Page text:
Use these buttons to quickly scroll to page sections
Play Therapy
Use these buttons to share this page

Play Therapy

Deep meaning lies often in a child's play.
Johann Friedrich von Schille (German poet 1759 - 1805)

As a qualified play therapist, Aoife implements the integrative holistic approach which is evidence based. This approach is used with children of all ages either on a one to one basis or in small groups. Aoife provides creative mediums such as sand, clay, art, puppets, water, LEGO, therapeutic storytelling and messy play in a purpose built safe and confidential space.

As a result, once your child is given the opportunity to process and work through their presenting issues they are better able to rebalance and gain perspective of their life path from a connected, empowered and inspired backdrop.

What can I do about the concerns I have about my child?
You have taken the first step and sought support and advice from a professional Play and Creative Arts therapist, who will work with you in facilitating a therapeutic intervention to meet your child's needs.

What is play and Creative Arts therapy and how can it help support my child?
Play and Creative Arts therapy is a non-directive child-led form of therapeutic intervention, where 'toys and creative mediums' act as your child's words and 'play and engagement' is the language through which they express themselves. This approach supports your child to make sense of their 'muddled' feelings and/or any upsetting events in their lives. Therefore, if a child is 'stuck' due to something that has happened in their lives or if they are worried or anxious, accessing this therapeutic approach can help them to get back on track. As well as relieving symptoms, play and creative arts interventions also helps build self-esteem, improve ways of expressing emotions, helps improve communication, and relationships.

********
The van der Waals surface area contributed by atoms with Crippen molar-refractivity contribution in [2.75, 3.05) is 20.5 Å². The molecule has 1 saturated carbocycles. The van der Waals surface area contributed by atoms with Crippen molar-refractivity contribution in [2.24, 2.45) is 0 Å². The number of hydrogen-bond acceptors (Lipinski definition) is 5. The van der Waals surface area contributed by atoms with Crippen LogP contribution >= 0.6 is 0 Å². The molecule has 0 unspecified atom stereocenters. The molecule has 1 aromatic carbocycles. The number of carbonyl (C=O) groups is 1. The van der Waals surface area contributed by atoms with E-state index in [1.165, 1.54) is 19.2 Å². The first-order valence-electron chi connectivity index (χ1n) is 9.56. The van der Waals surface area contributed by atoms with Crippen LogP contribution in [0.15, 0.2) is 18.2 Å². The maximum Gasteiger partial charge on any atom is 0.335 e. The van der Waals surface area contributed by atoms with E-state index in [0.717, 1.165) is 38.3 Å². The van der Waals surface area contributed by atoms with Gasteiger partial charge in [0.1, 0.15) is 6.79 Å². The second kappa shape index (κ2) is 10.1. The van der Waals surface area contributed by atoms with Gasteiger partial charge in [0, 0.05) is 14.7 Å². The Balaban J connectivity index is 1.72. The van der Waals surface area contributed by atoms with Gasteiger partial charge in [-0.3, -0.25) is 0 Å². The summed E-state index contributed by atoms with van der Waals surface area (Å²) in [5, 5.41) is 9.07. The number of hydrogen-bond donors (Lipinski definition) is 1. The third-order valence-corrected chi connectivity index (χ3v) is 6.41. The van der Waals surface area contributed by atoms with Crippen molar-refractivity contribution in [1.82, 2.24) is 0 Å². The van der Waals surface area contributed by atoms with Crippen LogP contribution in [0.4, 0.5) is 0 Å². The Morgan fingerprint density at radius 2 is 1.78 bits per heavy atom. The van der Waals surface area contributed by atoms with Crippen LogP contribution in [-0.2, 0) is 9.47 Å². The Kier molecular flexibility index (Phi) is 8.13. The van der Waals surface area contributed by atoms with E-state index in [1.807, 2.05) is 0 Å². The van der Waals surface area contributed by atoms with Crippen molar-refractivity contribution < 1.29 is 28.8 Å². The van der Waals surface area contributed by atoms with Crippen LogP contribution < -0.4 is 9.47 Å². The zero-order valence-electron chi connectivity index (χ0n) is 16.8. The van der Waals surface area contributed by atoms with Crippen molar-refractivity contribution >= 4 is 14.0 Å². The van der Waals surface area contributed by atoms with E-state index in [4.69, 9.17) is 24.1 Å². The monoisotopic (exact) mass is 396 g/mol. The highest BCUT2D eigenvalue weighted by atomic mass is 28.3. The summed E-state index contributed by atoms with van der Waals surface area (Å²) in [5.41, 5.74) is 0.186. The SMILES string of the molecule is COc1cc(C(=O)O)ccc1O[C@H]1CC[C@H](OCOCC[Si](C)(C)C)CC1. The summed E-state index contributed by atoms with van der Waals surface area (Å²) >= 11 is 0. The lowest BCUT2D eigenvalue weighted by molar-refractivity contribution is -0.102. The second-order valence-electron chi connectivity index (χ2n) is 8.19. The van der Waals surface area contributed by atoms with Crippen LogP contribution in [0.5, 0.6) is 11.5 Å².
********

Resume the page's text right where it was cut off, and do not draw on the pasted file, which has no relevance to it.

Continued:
What happens during a therapy session?
The physical space of the 'play/creative arts room' and the trusting relationship create a safe place for your child to bring all their hopes, fears, thoughts and behaviours. During each weekly 50-minute session, they decide what creative medium or activity to engage in or not. They direct the session and instinctively know what they need to do in order to process what is going on for them, this can be deep work, working from the unconscious to the conscious but always at their pace.


What is the role of the Play and Creative Arts therapist?
The role of the therapist is to provide a trusting relationship in which the child is felt 'held and safe'. This makes it easier for the child to express themselves and seek out a solution to their problems. Through this support children gain insight and become aware of their mental wellbeing and what is needed to stay on track now and in the long term.

How long does a therapeutic intervention last?
The proverbial, 'how long is a piece of string' comes to mind. Each child is unique and will respond to the intervention in different ways. The recommended initial contract is a 12-week duration with a review meeting around week 10 where we will discuss your child's progress, if referral concerns have improved, it is time to end, if not enough of a shift has occurred we may agree to re-contract and continue the intervention until you are feel your child has made appropriate progress with their emotional wellbeing. Either now the seeds have been sown and young people realise they have a safe space to come to, my door is always open to them.